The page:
What have you learned working for Jenny as a longstanding leader in the sports industry? What’s a quality about her that you admire?


BULL:
I’ve been working with Jenny since 2007, so I’ve seen her evolve into the executive director role. She’s taken on all these new responsibilities over the years, but she has always remained approachable and friendly and upbeat. That’s inspiring.

 

BLISS BEAL: Jenny’s a natural born leader, and I noticed that right away when I first started working with her. She took me out with her, she showed me the ropes. I saw her teach tennis at the schools during PE classes, run rallies and trainings, girl scout events! She led the audience, she led the room, she commanded their attention. I mean, she just knew her stuff. It was great to be able to learn from her. I still learn from her everyday. It’s just been great being able to have this journey alongside her.

Schnitzer (second from left) works with kids in her first role with the organization managing tennis in schools.

FRIEDLAENDER: One of her best qualities is she is a big-picture thinker. She’s really good at that. She doesn’t focus on one area too much. She looks across all the different programs and tries to figure out what’s best for the greatest number of people. She doesn’t get caught in the weeds.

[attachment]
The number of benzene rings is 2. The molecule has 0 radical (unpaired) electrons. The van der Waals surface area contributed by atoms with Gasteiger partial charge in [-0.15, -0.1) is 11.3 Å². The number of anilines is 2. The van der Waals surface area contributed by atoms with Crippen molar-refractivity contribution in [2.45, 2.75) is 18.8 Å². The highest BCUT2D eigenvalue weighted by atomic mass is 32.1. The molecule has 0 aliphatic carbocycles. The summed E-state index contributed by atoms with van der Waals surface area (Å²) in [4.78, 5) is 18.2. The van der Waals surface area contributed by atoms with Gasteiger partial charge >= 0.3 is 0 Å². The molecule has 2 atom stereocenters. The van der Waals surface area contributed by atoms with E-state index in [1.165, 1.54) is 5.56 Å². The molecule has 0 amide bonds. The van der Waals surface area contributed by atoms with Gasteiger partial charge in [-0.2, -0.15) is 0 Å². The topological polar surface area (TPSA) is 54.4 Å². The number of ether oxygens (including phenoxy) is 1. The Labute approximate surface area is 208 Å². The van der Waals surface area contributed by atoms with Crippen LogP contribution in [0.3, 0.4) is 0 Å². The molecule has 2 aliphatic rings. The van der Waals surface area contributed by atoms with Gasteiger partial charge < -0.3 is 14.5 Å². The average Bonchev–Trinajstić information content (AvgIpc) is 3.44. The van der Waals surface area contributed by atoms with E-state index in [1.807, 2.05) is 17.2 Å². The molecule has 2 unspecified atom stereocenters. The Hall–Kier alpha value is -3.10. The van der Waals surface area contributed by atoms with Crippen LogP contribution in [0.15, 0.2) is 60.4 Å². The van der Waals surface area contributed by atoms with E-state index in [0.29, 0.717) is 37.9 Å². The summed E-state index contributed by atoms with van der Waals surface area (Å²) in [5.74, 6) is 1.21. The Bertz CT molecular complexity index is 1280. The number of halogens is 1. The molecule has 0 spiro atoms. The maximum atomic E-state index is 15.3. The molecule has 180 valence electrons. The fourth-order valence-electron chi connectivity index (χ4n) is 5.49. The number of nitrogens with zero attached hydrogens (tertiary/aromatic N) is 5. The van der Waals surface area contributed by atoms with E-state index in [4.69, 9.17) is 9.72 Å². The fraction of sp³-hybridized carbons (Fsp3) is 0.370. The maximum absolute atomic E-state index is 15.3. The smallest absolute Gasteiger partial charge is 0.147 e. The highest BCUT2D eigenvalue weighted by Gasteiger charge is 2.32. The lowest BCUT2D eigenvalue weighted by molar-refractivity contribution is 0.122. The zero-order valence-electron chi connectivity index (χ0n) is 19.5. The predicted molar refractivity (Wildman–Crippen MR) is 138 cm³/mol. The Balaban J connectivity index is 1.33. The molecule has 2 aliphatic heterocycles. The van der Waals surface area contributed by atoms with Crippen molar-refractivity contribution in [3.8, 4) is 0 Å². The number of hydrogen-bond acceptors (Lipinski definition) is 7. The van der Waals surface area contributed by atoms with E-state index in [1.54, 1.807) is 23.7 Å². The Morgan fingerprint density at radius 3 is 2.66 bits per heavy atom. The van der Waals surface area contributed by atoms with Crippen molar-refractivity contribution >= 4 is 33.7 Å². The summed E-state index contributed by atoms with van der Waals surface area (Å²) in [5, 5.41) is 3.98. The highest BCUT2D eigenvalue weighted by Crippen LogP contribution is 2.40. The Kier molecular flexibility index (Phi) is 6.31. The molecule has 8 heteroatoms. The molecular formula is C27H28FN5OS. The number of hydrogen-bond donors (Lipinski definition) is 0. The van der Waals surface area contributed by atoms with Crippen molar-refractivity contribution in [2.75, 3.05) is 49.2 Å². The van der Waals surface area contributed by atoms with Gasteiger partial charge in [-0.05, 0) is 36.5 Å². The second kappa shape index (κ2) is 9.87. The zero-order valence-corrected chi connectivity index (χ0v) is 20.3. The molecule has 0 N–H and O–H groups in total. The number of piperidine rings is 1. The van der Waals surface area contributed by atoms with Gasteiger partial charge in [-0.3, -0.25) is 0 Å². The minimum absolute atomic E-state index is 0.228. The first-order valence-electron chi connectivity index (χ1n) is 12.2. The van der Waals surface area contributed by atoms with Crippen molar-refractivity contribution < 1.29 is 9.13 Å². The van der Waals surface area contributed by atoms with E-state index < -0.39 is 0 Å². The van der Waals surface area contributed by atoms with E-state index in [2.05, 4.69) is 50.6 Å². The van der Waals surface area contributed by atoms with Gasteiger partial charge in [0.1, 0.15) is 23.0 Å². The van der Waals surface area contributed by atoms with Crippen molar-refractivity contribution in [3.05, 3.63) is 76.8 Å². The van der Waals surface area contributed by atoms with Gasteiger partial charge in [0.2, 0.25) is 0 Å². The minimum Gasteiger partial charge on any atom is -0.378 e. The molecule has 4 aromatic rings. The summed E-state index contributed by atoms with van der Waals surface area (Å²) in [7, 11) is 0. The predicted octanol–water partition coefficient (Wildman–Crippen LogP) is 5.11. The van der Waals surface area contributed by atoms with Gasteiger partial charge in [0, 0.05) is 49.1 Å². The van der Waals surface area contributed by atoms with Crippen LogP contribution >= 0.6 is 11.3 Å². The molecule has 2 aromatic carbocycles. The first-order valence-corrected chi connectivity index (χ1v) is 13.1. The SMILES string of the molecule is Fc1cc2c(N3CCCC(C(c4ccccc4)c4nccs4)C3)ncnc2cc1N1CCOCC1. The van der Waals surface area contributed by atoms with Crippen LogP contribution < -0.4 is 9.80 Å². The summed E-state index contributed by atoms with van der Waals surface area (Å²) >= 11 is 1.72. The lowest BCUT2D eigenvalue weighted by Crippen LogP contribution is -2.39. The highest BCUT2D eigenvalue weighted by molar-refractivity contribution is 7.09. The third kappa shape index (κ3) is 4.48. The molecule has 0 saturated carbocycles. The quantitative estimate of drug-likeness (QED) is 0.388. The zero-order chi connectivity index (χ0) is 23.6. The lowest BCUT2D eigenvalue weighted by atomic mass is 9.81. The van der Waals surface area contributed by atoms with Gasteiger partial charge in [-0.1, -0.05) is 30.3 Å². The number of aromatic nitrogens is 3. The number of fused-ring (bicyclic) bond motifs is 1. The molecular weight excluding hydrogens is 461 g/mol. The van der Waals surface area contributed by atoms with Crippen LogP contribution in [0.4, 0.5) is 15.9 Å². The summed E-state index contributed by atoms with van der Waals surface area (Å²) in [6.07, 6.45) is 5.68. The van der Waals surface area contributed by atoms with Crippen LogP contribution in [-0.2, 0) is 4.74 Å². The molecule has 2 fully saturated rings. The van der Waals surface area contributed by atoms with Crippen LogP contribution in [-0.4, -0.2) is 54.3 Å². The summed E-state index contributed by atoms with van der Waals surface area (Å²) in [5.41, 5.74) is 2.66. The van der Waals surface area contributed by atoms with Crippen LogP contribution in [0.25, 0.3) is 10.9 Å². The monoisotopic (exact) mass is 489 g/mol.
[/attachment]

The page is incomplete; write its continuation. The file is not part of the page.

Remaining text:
LAMURA: Jenny’s kindness knows no bounds. I’ve just seen her treat every single person with so much respect. That’s such an admirable quality as a leader. You know that no matter what you come to her with, she’s going to hear you out. I think that’s her best trait: her incredible empathy and kindness.

 

CRUZ-ALFALLA: She is going to find every reason to pick up the phone and solve something. She’s still so passionate about the sport. She’s seen so much that if you ask her about something, she has a knowledge base about everything at Eastern. It’s just incredible.

To know that she’s come from playing tennis in the parks in NYC, it’s a huge kudos to her. 

 

And Jenny, how do you personally feel, as the leader of this organization, having the opportunity to mentor and lead so many women?

SCHNITZER:  When I first started, Eastern was led by a woman, Doris Herrick. I just sent her a message on Facebook for her birthday. And I thanked her because she was an inspiration to me. She mentored me, and I learned so much from her. She knew when to listen and when to be compassionate. On the other end, when she had a direction, there was no stopping her. And out of the 17 section executive directors at the time, I think she was one of only two females. She was really breaking ground for us. So I think I learned from the best. She was the most diplomatic person I ever met. It’s a privilege to be able to pass that along to the other women working in this organization. We’ve been through the same things with having young families and trying to juggle both home life and work life, and still trying to stay healthy and play tennis. So we have a lot in common, and to be able to work with them and guide them to where they are today, it makes this job even more of a privilege.

Schnitzer with her mentor, former USTA Eastern Executive Director Doris Herrick.